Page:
- Design Team:Julia Khorsand, Alex Fritz, Naomi Mason, Alan Maskin, Blair Payson, Marlene Chen, Crystal Coleman, Hayden Robinson, Laina Navarro
- Country:United States
Text description provided by the architects. Olson Kundig has unveiled the Century Project, a sensitive renovation of Seattle’s iconic Space Needle overseen by Alan Maskin, Design Principle of the firm. Maskin’s design is, in all ways, about expanding views. Removing walls, barriers and floors and replacing them with structural glass created a dramatically updated visitor experience.
With 196% more glass than before, Maskin’s new design gives the Space Needle’s 1.3 million annual visitors a physical and emotional experience defined by awe-inspiring views of Puget Sound, the city of Seattle and the Space Needle itself. The new, multi-level tower features “The Loupe” – the world’s first and only revolving glass floor. Visitors to “The Loupe” can walk, stand or sit on the glass floor suspended 500 feet above the city, taking in never-before-seen views of the Space Needle’s exterior structure and elevators.
The new kinetic mechanism powering the floor’s rotation is also visible for the first time, continuing Olson Kundig’s legacy of revealing the inherent beauty of kinetic systems. Higher up, at the 520-foot level, visitors will step off elevators to be greeted by a completely unobstructed panorama. Maskin’s design expands views in all directions with new glass doors and seamless floor-to-ceiling glass panels.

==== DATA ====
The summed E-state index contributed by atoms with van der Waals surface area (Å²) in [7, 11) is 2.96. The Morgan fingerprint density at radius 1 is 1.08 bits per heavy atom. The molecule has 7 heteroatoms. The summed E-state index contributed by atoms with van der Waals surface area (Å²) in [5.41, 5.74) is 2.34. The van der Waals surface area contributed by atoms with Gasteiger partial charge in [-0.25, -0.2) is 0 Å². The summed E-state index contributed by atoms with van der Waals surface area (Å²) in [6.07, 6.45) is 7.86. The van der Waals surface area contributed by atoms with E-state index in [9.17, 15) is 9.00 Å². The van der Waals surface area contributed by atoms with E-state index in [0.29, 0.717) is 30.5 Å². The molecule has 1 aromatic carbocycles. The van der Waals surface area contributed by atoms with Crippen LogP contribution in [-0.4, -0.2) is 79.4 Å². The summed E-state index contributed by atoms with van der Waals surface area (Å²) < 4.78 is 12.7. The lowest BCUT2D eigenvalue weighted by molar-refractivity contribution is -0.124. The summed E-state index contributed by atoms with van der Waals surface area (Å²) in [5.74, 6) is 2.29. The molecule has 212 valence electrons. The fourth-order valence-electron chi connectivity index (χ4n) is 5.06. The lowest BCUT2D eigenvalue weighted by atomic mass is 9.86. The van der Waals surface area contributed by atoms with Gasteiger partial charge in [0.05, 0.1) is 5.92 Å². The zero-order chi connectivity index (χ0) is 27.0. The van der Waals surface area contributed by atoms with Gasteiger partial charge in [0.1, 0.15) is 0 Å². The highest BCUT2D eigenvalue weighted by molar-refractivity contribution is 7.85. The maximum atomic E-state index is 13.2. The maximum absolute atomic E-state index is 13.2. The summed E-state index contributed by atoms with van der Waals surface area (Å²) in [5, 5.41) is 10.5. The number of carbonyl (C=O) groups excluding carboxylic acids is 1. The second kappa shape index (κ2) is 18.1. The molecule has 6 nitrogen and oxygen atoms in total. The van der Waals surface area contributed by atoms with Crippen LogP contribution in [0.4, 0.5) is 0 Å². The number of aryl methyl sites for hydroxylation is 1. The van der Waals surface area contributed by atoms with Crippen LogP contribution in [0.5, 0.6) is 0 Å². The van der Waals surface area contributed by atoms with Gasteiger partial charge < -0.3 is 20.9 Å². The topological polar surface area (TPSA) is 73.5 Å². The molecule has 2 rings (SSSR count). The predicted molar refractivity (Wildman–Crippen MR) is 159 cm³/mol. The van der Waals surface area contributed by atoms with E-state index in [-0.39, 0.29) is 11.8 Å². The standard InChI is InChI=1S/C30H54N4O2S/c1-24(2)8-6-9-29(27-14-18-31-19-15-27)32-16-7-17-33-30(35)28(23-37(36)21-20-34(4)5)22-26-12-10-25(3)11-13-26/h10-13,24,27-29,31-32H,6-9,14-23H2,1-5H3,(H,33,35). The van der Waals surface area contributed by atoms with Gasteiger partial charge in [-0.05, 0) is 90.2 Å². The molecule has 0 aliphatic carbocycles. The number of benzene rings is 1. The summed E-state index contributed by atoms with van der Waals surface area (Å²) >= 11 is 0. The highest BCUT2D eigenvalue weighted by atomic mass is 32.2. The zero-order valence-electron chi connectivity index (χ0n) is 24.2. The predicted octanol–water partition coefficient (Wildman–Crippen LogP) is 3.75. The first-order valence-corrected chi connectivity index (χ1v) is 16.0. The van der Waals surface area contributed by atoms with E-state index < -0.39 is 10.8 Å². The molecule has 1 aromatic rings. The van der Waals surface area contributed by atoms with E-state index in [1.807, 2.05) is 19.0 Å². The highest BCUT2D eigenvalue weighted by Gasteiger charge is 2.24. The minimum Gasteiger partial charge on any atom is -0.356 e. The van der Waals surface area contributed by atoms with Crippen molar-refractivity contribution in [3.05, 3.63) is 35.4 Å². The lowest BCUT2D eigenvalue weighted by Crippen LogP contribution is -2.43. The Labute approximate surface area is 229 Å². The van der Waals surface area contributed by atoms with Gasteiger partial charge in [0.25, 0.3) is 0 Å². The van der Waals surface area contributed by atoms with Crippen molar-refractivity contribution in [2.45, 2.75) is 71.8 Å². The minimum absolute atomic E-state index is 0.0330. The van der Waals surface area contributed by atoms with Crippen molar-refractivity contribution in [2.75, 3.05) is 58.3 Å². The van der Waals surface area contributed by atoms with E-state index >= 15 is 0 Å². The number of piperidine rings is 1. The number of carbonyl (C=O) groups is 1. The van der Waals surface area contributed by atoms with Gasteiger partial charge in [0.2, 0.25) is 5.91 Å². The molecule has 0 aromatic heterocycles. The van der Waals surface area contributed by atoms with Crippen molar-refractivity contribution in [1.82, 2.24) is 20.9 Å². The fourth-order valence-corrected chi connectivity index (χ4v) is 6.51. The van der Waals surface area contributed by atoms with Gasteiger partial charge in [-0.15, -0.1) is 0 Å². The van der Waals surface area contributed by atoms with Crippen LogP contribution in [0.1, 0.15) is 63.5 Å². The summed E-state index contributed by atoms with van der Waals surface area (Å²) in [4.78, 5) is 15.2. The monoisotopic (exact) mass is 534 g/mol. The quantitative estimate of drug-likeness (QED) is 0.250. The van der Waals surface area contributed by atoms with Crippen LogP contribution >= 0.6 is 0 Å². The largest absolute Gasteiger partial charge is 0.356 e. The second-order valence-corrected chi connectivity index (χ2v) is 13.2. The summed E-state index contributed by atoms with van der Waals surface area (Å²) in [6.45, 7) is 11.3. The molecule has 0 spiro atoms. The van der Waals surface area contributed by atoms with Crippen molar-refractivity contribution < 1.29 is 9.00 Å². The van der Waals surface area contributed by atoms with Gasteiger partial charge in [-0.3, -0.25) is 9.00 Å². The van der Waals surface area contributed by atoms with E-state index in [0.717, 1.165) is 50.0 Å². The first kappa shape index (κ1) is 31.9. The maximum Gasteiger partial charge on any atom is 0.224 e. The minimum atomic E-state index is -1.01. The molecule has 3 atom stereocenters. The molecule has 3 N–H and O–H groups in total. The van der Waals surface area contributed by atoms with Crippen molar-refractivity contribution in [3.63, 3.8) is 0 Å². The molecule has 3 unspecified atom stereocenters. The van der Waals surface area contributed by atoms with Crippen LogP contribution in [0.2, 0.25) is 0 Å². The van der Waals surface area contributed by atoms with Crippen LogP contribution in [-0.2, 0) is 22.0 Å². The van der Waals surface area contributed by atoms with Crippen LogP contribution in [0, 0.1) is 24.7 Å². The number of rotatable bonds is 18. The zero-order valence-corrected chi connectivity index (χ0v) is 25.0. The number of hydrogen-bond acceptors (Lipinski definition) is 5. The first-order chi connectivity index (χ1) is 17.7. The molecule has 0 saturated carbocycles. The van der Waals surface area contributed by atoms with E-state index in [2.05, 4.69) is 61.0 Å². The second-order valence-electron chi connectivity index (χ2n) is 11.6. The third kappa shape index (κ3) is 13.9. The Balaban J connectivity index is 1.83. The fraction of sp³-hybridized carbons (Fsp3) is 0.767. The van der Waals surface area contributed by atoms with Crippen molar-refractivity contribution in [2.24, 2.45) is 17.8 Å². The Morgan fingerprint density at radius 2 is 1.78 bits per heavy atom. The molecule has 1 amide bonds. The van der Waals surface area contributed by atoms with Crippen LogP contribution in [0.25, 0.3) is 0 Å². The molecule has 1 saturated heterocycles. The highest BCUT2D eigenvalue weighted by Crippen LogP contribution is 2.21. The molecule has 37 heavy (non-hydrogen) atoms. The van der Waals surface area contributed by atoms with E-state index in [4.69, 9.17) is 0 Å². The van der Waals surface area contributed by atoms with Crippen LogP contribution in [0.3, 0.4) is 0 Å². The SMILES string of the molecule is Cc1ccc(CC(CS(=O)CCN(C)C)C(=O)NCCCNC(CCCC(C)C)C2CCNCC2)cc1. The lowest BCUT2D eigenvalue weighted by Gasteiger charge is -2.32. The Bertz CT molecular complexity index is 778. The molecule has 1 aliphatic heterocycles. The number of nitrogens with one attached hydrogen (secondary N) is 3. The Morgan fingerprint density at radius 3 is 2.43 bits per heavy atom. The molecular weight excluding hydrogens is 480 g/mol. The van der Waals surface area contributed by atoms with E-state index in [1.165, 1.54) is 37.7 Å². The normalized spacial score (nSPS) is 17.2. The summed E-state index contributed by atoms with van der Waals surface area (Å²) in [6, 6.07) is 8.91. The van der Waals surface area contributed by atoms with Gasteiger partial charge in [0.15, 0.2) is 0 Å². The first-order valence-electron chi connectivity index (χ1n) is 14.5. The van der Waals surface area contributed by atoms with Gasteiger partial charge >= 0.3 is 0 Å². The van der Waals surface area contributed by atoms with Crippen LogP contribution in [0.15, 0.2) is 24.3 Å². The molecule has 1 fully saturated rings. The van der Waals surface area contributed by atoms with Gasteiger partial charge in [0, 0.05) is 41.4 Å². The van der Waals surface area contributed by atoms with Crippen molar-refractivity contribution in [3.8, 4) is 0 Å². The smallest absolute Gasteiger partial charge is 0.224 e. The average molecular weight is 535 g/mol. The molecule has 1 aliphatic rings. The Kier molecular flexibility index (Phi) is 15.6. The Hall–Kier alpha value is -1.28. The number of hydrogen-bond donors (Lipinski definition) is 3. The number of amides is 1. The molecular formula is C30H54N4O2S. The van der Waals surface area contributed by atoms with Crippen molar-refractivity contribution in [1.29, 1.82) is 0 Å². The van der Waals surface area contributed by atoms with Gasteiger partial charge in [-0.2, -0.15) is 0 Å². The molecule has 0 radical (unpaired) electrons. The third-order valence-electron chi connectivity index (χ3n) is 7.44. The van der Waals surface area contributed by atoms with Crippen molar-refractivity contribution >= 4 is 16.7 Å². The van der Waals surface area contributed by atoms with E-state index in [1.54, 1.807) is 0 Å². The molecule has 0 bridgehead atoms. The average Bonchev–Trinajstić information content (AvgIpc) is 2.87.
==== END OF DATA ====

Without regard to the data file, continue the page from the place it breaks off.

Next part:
Outside, the wire caging and partial walls on the observation deck have been replaced with 11-by-7-foot structural glass barriers with integral glass benches. These “Skyrisers” allow guests to slide back against the glass panels to experience the feeling of floating above the city. With no walls, seams or mullions between each glass panel, guests can now enjoy uninterrupted views of the city and beyond.
A new grand staircase connects the upper and lower levels via an open circular stairway cantilevered out from the Space Needle’s core. At the base of the curved steel-and-glass stairway is “The Oculus”, a 19- by-11-foot piece of floored glass that reveals the Space Needle’s superstructure for the first time, as well as the elevators and their ascending and descending counterweights.
While the landmarked Space Needle appears materially unchanged from the outside, updated building systems and the dramatically enhanced visitor experience bring the Space Needle into the future, preserving its legacy for generations to come. The project is targeting LEED® Gold for Commercial Interiors certification and is currently open to the public.